At more than 12,000-feet in elevation, each spring, rotary plows dig paths through mounds of wind-driven snow on Trail Ridge Road, often leaving snowdrifts more than 20-25 feet high. Rocky Mountain National Park, typically, opens Trail Ridge Road on Memorial Day weekend but weather is always a factor. A week before Memorial Day 2017, a spring snow dumped three feet or more feet of snow on the Park. The 2017 opening had to be postponed until after Memorial Day.
Once Trail Ridge is open, it’s quite a sight. If you have a chance get up there, it’s an experience that you will never forget.
Last year we decided to drive up Trail Ridge Road several days after the road opened. The trees along Estes Park’s Elkhorn Avenue were leafed out and people walked around in t-shirts and shorts. We weren’t fooled. Before we hopped in the car for our trip up top, we dressed in jeans and sweatshirts and packed windbreakers, stocking caps and gloves.
As we drove through lower elevations of the park, we didn’t see much snow along the road. What was the big deal? We stopped at Rainbow Curve and gazed down at the Horseshoe Park. The river snaked through green meadows and the aspen trees showed a brilliant green. The chipmunks gathered at our feet looking for handouts but we said “No sir, buster!”
Back on Trail Ridge Road we drove above treeline and were soon looking up at 20-foot cliffs of snow. This was a treat since eight miles of the 48-mile long road between Estes Park and Grand Lake is above treeline at 11,000 feet. The Park’s rotary snowplows had been working since April to clear the road and several plows were parked by the side of the road in case the weather turned bad, which is guaranteed at this altitude. It snows every month on top and often the road must be closed until dangerous conditions improve.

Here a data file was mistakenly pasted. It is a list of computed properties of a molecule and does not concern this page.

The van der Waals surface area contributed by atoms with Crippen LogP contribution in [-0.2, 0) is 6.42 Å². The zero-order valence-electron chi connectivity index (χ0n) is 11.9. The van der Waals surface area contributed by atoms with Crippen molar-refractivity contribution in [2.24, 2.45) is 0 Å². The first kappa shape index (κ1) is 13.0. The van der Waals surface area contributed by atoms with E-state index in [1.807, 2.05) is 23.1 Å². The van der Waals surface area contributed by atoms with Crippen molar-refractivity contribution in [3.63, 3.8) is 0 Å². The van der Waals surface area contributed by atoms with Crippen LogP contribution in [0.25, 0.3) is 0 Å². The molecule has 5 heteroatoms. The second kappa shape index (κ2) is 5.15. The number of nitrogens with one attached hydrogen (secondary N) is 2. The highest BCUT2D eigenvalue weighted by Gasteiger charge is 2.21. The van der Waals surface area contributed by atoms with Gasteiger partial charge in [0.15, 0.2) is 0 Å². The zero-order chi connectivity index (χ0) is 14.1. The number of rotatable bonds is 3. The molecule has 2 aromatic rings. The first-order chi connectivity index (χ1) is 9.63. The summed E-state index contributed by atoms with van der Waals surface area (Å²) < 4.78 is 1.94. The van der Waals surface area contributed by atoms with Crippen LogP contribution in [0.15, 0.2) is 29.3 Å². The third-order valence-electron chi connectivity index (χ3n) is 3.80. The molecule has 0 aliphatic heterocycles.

In the distance, the ground is snow-covered with occasional patches of bare, windswept tundra. We stopped at Rock Cut and gazed at the layers of whipped cream snow that covered the Never Summer Range. Though the air temperature was in the low 40s the brisk wind blowing across fields of snow makes it seem COLDER! We put on our windbreakers, stocking caps and gloves as we watched those wearing shorts and t-shirts rush to their cars to escape the weather.
The vistas were breathtaking. We stopped at a marked pull off and we could see east across the Front Range and Great Plains, north to Wyoming and west to the Rockies. Longs Peak dominated the southern skyline.
At more than two miles above sea level we struggled to catch our breath. But the thin air was fresh, invigorating, the sky filled with billowing white-gray clouds that play peek-a-boo with the surrounding peaks. One moment Longs Peak in the distance is bathed in sun, and the next it is enveloped in clouds.
This video captures some of the fun excitement on Trail Ridge Road the first few weeks after opening.
A few adventurous souls scrambled over the snow to the Toll Memorial Trail but we would wait until later in the summer when some of the snow had melted and we could see more than 200 species of tiny alpine plants decorate the summer tundra with splashes of yellow, red, pink, blue, purple and white. The growing season lasts only 40 days at this altitude, so not only are these tiny plants beautiful, but they are tough.
We drove west past more towering snow drifts to the Alpine Visitor Center and the Trail Ridge Store. Each year snow covers both buildings to the rafters and Park employees must dig the buildings out and clear the parking lot. It’s a huge job that leave banks of snow well into the summer.
On the way down we stopped for a picnic at Hidden Valley. The sun appeared from behind clouds and the grass was turning green. It seemed impossible that there were snowdrifts only miles away.
If you haven’t drive Trail Ridge Road in those several weeks after opening, it’s a whole new experience and definitely worth the time.
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